• Consumer Reports indicates that there is no appreciable difference between powder or liquid detergents.  Their appliance experts recommend filling the cap with just one inch of liquid detergent. Note that their study found that the OxiClean detergent ball and Dropps performed quite poorly. See article.
  • Unlike the scene in the animated Stuart Little movie, water does not pour out when you open the door of a front loader.
  • Avoid clothes that need to be dry-cleaned. Some say you can dry clean clothes once to “set’ the fabric, and afterwards hand wash them using a gentle detergent, and dry them on a clothesline or on a low tumble dry setting. 
  • Unless you don’t mind an occasional bird deposit, don’t put clotheslines under trees.
  • Patronize a commercial cleaner reuses hangers and bags.  Try to find one that employs  new ‘clean green’ technology like liquid carbon dioxide or silicone in lieu of solvents, or that uses a ’wet cleaning’ alternative.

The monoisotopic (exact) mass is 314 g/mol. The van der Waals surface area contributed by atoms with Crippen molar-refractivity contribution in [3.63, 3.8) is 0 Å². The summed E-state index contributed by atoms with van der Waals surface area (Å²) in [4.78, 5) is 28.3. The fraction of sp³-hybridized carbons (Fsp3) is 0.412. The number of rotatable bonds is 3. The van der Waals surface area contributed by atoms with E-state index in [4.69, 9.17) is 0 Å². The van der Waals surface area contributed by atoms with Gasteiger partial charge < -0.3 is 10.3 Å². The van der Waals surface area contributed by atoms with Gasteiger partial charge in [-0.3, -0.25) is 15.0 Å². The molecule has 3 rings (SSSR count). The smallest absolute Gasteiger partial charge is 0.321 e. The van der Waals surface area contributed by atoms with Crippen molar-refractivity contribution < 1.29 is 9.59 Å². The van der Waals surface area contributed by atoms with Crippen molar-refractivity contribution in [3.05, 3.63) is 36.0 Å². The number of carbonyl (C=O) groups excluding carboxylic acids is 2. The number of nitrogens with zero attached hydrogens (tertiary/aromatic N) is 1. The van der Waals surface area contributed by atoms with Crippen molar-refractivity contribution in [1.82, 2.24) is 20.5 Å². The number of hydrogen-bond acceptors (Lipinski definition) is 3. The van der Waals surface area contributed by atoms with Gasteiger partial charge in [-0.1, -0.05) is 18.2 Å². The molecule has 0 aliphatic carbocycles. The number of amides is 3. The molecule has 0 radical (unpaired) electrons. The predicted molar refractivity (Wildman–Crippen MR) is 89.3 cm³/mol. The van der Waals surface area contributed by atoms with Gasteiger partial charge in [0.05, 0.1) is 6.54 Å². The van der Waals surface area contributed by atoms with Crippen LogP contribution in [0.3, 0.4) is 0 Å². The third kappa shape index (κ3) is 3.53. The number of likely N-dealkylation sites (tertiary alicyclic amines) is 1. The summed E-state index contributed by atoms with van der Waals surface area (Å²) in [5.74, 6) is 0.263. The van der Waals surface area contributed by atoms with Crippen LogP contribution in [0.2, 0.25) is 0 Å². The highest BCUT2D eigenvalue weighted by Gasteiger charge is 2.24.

02/28/08, Hartford Courant: Connecticut lawmakers are considering a bill that would grant people the "the right to dry." The legislation would forbid any governing body from imposing rules that would prohibit people from hanging their laundry outside on clotheslines, drying racks or other devices.

Links to Environmentally Friendly Products

  • Earth Rite: 800-284-2023
  • Ecos: 800-335-3267; www.ecos.com
  • Ecover: 800-449-4925; www.ecov er.com
  • Seventh Generation: 802-658-3773; www.seventhgeneration.com

Other brands use citrus fruits for their cleaning abilities and scents; look for:

  • Bi-O-Kleen: 503-557-0216; www.bi-o-kleen.com
  • Sun and Earth: 800-298-7861; www.sunandearth.com

More Information and Articles:


Originally published in the Villager newspapers on September 14, 2007